Twenty-one grand and Otago skinks have been born in captivity
since a recent large-scale collection of the endangered
lizards near Wanaka.
Ongoing decline in skink populations prompted the Department
of Conservation (Doc) and several other agencies to collect
85 of the animals from their Grandview Range habitat in the
Lindis in February.
The skinks are being housed temporarily at zoos, wildlife
parks and ecosanctuaries throughout New Zealand as part of a
Doc's Grand and Otago Skink Project manager Gavin Udy said
the project was a great example of agencies and individuals
working together to ensure the survival of an ''iconic,
unique and endangered New Zealand species''.
The Grand and Otago Skink Project looks after two groups of
The eastern group, near Macraes Flat, is increasing because
it is protected by Doc's predator-proof enclosure and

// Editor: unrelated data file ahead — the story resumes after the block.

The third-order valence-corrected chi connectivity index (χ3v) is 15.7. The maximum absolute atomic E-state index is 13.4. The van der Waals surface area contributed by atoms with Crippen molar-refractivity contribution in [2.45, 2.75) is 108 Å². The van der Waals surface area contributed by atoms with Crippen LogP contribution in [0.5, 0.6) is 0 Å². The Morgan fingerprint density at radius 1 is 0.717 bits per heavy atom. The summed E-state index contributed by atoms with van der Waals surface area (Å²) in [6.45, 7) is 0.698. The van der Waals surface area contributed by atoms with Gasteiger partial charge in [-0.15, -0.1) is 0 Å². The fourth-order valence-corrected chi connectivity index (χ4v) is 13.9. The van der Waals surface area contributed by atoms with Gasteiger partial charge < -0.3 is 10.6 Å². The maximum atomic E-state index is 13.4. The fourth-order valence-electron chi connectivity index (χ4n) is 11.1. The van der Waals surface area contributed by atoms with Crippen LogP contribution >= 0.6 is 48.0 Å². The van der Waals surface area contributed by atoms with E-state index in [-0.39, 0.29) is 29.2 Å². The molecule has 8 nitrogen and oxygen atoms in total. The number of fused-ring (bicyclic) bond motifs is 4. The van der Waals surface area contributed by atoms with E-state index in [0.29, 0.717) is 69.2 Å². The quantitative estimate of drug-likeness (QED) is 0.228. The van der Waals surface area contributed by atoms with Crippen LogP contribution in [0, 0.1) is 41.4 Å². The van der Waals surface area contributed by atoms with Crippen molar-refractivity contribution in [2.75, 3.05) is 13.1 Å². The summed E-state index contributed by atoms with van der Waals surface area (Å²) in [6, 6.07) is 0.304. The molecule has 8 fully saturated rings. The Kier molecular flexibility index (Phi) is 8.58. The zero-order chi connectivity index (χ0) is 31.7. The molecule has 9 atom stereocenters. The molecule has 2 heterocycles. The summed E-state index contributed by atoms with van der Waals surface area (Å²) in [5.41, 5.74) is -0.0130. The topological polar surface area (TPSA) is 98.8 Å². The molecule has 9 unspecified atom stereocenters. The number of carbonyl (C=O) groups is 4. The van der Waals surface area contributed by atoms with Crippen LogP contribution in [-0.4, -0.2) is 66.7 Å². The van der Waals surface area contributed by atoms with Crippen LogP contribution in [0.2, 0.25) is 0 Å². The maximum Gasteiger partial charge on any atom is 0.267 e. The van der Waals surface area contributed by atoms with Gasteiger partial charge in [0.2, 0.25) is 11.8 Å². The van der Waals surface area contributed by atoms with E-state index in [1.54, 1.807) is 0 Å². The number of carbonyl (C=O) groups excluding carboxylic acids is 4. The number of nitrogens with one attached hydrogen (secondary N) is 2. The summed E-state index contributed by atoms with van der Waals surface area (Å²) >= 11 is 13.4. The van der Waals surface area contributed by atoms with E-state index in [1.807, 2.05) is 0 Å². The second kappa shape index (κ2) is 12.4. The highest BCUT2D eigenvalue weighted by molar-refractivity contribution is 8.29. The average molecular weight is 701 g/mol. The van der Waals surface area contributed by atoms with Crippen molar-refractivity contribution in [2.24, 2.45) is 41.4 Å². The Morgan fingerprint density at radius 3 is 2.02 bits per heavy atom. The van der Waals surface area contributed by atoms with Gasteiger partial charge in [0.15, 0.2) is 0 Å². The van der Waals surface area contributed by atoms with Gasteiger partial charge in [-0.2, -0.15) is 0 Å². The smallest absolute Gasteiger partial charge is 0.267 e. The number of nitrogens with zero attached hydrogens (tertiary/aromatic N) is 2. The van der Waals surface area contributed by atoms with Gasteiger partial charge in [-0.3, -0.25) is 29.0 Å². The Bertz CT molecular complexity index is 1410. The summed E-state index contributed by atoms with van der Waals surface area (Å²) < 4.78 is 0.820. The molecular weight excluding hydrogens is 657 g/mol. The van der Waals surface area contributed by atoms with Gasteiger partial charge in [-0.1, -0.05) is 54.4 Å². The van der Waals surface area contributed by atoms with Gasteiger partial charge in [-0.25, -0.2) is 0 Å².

However, Doc cannot at present protect the western group, in
the Grandview Range habitat, so the 21 juveniles will be
released into a predator-proof sanctuary near Alexandra.
''All of those animals are ... slowly working through the
quarantine procedure and going out to their final
destinations,'' Mr Udy said.
Queenstown's Kiwi Birdlife Park is playing a key role in the
project by housing the juvenile skinks before their release.
At the end of the breed-for-release programme in about five
years, the adult skinks will also be released to the
Others involved in the project include: Auckland and
Wellington zoos, the Isaac Conservation and Wildlife Trust,
the New Zealand Herpetological Society, the Zoo Aquarium
Association, the Central Otago Ecological Trust, Orokonui
Ecosanctuary, the University of Otago and Air New Zealand.
Doc also thanked adjoining landowners and iwi for their